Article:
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A novel angiographic classification for the endovascular recanalization of symptomatic nonacute extracranial vertebral artery occlusion

Abstract

Background There remains major uncertainty regarding the optimal therapy for symptomatic nonacute extracranial vertebral artery occlusion (EVAO). Endovascular recanalization for EVAO is technically challenging, and limited data are available. This research aimed to report a multicenter clinical experience of endovascular recanalization for symptomatic nonacute EVAO and establish a novel angiographic classification.

Methods From June 2011 to December 2019, 50 symptomatic nonacute EVAO patients treated with endovascular recanalization in three regional referral stroke centers were retrospectively analyzed. All patients were categorized into four groups based on the angiographic classification. The rates of technical success, periprocedural complications, any stroke or death within 1 month, and follow-up data were assessed.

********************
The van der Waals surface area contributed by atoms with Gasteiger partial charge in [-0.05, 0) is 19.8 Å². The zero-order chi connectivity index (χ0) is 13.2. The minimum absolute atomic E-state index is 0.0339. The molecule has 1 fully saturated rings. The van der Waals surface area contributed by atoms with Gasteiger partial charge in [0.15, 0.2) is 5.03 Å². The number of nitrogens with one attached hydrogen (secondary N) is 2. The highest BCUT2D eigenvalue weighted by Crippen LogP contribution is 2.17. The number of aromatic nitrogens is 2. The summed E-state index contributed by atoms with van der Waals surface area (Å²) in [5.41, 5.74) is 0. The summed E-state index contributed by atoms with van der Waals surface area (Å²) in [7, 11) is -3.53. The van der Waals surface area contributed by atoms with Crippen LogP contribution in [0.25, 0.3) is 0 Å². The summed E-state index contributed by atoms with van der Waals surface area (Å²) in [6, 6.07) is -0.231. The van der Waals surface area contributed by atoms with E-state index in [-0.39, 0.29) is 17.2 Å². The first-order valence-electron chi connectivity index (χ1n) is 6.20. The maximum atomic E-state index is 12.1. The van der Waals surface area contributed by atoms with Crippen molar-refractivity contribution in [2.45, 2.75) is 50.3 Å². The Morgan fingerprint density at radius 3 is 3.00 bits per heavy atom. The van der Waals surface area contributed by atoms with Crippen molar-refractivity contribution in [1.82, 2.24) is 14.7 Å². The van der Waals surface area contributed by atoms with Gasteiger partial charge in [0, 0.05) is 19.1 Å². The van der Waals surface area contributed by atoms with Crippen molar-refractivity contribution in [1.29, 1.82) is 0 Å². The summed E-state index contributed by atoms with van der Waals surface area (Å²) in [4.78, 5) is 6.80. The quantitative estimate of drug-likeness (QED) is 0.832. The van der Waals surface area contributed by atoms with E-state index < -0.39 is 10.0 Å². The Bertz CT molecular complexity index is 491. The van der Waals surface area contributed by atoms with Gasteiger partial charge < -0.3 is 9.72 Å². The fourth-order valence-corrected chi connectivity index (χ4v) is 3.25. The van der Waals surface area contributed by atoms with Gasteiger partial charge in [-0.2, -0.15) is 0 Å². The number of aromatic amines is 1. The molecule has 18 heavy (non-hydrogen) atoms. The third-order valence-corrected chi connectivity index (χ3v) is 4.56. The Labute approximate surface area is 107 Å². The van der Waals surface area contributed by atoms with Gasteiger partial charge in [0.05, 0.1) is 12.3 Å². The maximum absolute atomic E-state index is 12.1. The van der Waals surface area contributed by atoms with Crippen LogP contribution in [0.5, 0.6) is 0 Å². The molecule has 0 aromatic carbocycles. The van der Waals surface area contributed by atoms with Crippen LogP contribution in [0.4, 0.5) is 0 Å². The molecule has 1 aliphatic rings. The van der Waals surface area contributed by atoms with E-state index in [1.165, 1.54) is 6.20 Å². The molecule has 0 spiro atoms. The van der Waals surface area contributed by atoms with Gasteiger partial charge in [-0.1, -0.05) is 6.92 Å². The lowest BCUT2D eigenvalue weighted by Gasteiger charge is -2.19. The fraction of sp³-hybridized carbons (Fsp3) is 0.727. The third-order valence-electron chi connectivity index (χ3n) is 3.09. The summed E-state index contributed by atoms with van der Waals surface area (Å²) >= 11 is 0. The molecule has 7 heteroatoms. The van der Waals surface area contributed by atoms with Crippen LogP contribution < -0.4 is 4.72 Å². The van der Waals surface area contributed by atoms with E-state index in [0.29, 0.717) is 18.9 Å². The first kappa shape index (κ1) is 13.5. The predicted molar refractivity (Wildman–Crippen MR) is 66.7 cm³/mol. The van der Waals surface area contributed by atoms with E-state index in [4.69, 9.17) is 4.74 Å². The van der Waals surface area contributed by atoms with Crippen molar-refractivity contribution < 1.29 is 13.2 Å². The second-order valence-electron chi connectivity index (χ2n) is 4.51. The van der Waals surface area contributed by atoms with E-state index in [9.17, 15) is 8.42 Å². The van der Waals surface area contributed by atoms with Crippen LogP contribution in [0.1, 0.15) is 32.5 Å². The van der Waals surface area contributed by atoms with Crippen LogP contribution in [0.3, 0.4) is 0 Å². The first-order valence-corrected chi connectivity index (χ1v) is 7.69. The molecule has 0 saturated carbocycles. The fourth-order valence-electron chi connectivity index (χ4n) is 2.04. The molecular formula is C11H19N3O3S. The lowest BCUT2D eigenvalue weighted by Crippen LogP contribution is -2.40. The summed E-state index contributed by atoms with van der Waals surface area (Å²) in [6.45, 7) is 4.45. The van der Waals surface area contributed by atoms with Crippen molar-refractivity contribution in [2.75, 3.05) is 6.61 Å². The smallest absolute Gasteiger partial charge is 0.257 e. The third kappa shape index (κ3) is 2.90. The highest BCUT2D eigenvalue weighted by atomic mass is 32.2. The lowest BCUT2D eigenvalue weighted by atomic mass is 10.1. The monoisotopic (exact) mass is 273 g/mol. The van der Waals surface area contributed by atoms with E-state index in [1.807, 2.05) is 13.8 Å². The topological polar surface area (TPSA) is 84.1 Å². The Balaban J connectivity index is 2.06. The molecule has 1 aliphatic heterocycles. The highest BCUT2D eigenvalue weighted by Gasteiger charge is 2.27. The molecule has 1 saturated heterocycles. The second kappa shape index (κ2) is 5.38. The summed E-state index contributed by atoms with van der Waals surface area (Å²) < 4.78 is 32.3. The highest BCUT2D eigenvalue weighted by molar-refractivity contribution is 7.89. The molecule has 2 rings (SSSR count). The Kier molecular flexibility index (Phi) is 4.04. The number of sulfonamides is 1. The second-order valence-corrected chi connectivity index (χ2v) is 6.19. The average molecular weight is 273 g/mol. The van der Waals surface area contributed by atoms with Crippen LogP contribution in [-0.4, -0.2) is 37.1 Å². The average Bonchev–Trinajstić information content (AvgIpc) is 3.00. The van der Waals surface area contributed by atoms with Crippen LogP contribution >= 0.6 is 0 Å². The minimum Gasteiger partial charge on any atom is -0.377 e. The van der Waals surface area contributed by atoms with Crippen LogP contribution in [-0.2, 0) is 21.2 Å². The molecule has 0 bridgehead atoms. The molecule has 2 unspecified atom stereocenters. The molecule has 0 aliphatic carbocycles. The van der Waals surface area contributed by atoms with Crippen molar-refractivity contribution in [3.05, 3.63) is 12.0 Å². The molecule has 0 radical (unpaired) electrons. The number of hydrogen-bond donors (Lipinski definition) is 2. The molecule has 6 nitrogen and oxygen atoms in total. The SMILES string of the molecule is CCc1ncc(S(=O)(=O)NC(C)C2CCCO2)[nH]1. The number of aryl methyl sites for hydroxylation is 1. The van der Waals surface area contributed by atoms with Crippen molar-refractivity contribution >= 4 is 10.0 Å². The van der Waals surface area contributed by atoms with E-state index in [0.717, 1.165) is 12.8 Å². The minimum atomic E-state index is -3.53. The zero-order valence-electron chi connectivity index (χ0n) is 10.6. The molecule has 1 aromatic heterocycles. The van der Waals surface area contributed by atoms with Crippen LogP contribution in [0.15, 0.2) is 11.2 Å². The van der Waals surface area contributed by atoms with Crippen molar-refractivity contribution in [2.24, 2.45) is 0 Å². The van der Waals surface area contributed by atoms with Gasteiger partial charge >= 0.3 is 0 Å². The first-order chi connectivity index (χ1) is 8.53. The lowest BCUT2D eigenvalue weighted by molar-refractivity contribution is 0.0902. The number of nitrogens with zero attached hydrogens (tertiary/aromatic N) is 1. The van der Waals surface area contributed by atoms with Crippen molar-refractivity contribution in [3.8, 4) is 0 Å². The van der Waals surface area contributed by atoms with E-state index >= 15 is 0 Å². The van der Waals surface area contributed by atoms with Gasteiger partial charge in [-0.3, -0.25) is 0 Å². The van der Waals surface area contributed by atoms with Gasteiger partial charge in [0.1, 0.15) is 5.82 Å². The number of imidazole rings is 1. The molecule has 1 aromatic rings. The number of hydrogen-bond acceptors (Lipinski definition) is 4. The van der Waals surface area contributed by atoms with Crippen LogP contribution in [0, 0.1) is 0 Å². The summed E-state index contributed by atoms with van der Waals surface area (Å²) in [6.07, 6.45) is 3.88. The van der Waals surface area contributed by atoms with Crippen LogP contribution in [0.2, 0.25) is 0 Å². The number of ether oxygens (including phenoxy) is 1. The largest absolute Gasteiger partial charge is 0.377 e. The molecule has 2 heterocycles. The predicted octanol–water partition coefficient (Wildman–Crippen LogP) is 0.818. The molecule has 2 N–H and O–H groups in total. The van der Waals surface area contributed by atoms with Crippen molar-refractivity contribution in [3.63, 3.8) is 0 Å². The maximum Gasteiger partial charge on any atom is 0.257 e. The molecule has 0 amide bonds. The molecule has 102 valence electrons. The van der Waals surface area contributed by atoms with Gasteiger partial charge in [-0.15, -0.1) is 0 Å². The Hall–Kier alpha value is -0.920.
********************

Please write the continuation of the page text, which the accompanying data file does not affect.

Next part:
Results The rates of technical success, periprocedural complications, and any stroke or death within 1 month were 86.0% (43/50), 12.0% (6/50), and 4.0% (2/50), respectively. The recanalization rates gradually decreased from Type A to Type D (100%, 94.7%, 80%, and 63.6%, respectively; P=0.007). The EVAO patients in the Type A group with tapered stump and short-segment occlusions showed excellent recanalization effects, with 100% technical success rates and no complications. Conversely, the lowest recanalization rate of 63.6% (7/11) and the highest periprocedural complication rate of 27.3% (3/11) were observed for the Type D group.

Conclusions Endovascular recanalization for symptomatic nonacute EVAO is technically feasible, especially Type A EVAO patients, which can provide an alternative treatment option for recurrent vertebrobasilar ischemia despite optimal medical therapy. The angiographic categorization established in this study is conducive to the selection of suitable patients prior to treatment decision.

  • angiography
  • angioplasty
  • atherosclerosis
  • stent
  • stroke

Data availability statement

Data are available upon reasonable request. The manuscript has not been fully published or submitted elsewhere. Our corresponding author takes full responsibility for the data, the analyses, and interpretation, and the conduct of the research.

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